It would be nice if your parents were people who made you feel like everything was alright, just when you felt like everything was falling apart, but maybe they’re not those people for you. Recognize if your parents only make you feel worse when you call them upset, and then, call somebody else.
Bring a friend
Somehow, family visits just go better when you bring a friend. Your family tries to be on their best behavior. They avoid topics that can start a fight, to be polite to your friend. So bring a buffer friend.
Keep some vacation to yourself
You need your vacation to reenergize. If your family takes energy from you, then don’t let them take up all of your vacation days. If you get two weeks off for the holidays, spend five days with them, and take the rest to yourself. Don’t feel obligated to give them all of your precious vacation days, if they don’t make those vacation days positive and beneficial for you.
If your family is toxic, and you don’t get along with them, be grateful—that means you recognized their problematic behavior and made a point not to take it on yourself. Naturally, if your family is emotionally unhealthy and you are emotionally healthy, you’re bound to bump heads. Take that head bumping as a sign that your efforts to be different than them are working.
You can’t always explain it to people
Only other people who don’t get along with their family will understand your plight. If you try to tell your friend who has a lovely, fun, healthy relationship with her family that your family is not good for you, she’ll just look at you like a sad and confused puppy. In fact, she might judge you. She can’t help it—it’s just a different world to her.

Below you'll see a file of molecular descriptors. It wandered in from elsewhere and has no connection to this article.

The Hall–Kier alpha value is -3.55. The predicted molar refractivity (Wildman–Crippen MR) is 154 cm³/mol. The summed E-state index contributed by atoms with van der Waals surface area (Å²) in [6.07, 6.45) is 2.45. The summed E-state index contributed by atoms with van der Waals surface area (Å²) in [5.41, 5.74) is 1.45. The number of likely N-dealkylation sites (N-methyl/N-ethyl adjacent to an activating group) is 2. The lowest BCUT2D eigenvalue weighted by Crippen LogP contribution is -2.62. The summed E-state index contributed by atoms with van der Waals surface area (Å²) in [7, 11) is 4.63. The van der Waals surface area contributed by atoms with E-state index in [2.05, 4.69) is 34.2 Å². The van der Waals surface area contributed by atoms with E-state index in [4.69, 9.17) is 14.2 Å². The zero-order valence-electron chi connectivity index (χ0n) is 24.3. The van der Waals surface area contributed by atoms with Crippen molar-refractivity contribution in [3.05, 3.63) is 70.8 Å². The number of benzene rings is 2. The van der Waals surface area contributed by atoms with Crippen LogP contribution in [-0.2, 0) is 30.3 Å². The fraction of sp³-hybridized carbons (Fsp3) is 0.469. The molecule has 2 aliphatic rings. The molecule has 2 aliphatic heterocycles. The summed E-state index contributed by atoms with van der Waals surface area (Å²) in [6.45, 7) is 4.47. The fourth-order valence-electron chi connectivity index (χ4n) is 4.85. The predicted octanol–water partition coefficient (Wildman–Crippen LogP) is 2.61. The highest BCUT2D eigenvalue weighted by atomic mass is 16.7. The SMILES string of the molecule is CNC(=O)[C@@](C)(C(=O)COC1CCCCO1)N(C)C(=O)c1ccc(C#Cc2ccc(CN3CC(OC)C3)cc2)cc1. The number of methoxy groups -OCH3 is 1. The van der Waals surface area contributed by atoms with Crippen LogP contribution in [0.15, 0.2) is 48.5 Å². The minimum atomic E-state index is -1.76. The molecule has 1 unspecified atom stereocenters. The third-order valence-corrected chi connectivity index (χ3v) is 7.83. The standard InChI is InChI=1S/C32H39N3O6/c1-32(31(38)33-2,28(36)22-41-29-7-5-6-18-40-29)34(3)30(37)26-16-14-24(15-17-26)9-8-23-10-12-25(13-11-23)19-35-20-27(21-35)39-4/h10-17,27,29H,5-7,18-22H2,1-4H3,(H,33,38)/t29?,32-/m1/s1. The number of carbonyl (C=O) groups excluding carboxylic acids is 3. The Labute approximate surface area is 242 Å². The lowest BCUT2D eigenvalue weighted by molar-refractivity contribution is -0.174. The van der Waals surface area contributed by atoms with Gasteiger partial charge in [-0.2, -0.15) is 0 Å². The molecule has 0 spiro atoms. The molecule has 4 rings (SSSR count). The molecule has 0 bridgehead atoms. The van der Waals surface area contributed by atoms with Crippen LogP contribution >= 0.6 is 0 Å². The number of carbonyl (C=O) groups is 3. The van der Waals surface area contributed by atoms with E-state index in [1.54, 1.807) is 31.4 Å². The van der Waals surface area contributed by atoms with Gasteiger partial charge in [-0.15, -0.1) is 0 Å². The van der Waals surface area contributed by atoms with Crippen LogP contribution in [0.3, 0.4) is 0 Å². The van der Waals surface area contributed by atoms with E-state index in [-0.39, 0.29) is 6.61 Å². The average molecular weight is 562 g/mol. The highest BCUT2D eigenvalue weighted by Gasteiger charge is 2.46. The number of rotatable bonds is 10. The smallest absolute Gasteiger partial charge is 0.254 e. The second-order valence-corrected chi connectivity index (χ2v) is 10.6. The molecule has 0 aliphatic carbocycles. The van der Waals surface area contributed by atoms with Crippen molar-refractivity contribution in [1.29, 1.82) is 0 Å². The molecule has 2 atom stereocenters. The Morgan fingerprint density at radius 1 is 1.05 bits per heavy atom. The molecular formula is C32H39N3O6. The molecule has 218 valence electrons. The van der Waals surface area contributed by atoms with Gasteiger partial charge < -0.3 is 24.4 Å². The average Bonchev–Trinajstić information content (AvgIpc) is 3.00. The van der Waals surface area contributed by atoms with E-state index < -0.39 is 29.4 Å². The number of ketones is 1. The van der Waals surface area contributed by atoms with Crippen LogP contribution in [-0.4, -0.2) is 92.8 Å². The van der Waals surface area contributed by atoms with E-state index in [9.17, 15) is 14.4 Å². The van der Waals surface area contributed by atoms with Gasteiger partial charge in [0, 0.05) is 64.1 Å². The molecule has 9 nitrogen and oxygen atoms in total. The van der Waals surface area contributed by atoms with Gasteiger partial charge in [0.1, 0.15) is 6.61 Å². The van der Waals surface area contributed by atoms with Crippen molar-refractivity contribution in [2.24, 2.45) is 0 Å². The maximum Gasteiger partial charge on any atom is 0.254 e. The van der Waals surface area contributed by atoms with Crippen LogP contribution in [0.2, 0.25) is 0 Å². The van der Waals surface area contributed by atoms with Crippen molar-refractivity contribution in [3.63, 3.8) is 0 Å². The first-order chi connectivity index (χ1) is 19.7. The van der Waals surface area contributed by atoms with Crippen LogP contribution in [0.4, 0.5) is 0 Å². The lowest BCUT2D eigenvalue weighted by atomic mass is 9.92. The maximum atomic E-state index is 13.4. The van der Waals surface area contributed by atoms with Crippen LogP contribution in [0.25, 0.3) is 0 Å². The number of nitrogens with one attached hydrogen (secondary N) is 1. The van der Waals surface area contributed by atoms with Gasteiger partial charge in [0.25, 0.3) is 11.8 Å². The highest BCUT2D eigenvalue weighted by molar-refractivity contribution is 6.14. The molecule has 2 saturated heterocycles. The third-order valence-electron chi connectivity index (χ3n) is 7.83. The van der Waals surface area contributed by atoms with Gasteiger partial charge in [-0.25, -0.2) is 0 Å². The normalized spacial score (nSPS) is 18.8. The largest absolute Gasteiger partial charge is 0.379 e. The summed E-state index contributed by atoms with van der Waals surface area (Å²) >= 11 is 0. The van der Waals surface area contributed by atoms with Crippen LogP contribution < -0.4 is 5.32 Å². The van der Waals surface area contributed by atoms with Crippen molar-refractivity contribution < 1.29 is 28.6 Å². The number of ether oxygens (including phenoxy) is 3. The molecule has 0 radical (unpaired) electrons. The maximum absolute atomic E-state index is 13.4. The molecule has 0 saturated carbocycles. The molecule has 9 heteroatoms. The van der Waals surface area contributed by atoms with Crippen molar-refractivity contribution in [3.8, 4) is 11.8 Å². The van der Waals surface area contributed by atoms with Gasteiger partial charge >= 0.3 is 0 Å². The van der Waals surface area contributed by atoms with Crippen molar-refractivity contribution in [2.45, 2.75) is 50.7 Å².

Let them talk
Maybe your family loves to lecture you and rant about all the ways they think you should be doing your life differently. Maybe they think you shouldn’t follow your dreams—that you should get a soul-killing 9 to 5 corporate job and marry a wealthy man you don’t really love. So, let them talk. You don’t have to listen. Turn your ears off and nod. The conversation can just wash over you like a wave, and then it goes away. Sometimes your family just wants to talk, regardless of if you’re listening. So let them.
Stop trying to change them
I’ve got news for you: if your 70-year-old father has yet to realize that he always dates possessive and paranoid women, or your just-as-old mother doesn’t realize that she has a victim mentality and never takes responsibility for her own happiness, they never will. It’s hard for people to change the entire way they look at life and their relationships when they’re old. Stop wasting energy trying to change them.
Limit your interaction with their issues
On that last note, try to limit your exposure to your parents’ problems. In other words, if your father does have possessive and controlling partners, just tell him you want alone time with him. You don’t have to take on the stress of those women, just because your father is willing to. Make sure when you see your mom, it’s to do uplifting things like exercise or go to concerts. Don’t get coffee with a depressive individual with a victim mentality…they’ll spend the whole time talking about their “struggles.”
Would it be nice if you had one of those supportive families who you looked forward to visiting and who always left you feeling happy and energized? Sure. But maybe you just don’t. That’s okay. You have control of your life and you can find that energy and support in so many other places. Fixating on how you wish your family was different only gives your toxic family more control over you. So accept it, and let it go.